The Obama administration made a big deal about how it had a long-term plan to green up the federal vehicle fleet back in early 2011. Even with that big target, the overall number of hybrids is going down. And, after spending time buying fuel-efficient US cars, the Obama administration has been turning more to hybrids from foreign automakers – just like the general public – rather than fuel sippers from Ford or General Motors.
Now that the "Cash for Clunkers" bill has passed Congress is ready for President Obama's signature, the next question is: What car should you buy with your trade-in bonus? There were two primary motivations behind this legislation, economic and environmental. From an environmental perspective the idea is to get older, more polluting and fuel consuming vehicles off the road. On the economic side, Congress wanted to stimulate sales of new cars, especially domestically built models.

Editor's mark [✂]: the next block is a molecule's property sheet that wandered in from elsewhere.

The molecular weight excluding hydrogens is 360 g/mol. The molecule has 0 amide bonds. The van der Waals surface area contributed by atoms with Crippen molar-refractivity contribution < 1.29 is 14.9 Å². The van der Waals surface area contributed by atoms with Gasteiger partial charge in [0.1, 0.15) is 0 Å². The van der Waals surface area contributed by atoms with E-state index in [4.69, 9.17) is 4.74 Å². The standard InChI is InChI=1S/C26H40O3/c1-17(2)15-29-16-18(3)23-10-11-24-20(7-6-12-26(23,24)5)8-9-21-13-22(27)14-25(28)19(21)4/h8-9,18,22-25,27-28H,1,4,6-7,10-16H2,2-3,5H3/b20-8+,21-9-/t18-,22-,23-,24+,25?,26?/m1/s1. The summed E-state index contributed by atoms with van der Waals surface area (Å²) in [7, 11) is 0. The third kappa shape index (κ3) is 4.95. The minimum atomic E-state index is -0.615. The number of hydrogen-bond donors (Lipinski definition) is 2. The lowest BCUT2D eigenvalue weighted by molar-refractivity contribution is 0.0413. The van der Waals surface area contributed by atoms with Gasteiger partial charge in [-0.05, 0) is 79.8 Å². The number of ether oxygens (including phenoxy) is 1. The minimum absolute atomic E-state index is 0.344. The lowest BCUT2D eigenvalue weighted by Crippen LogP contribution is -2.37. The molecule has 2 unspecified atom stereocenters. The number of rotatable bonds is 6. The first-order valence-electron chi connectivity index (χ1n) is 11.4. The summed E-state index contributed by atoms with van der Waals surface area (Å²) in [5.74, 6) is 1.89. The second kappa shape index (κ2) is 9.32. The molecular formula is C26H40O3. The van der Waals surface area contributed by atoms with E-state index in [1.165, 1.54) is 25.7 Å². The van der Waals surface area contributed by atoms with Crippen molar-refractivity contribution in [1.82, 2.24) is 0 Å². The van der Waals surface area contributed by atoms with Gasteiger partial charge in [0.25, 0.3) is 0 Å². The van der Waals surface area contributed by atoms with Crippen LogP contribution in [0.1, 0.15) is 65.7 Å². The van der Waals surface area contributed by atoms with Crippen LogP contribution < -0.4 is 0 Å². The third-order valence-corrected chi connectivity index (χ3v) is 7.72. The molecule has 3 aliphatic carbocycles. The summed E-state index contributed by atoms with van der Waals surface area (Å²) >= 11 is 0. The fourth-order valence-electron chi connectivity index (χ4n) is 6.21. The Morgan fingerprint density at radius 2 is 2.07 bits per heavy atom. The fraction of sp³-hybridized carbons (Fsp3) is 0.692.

Toyota has been eying a takeover of Fuji Heavy Industries – Subaru's parent company – for some time now. When General Motors ditched its 20 percent stake in Fuji back in October 2005, Toyota snapped up 8.7 percent and the two have been undertaking a series of joint ventures since.
The Level Field Institute - a group consisting of Big 3 retirees - has released a report detailing the impact of domestic and transplant automotive OEMs on the American auto parts industry, and it contains some interesting nuggets of information.
The Detroit Free Press undertook what had to be an excruciating task - breaking down the content of vehicles from the top six manufacturers in the U.S. - to determine how much of the vehicle Americans are buying is actually "domestic" or "foreign". These are murky waters, even for those of us that work in the auto industry.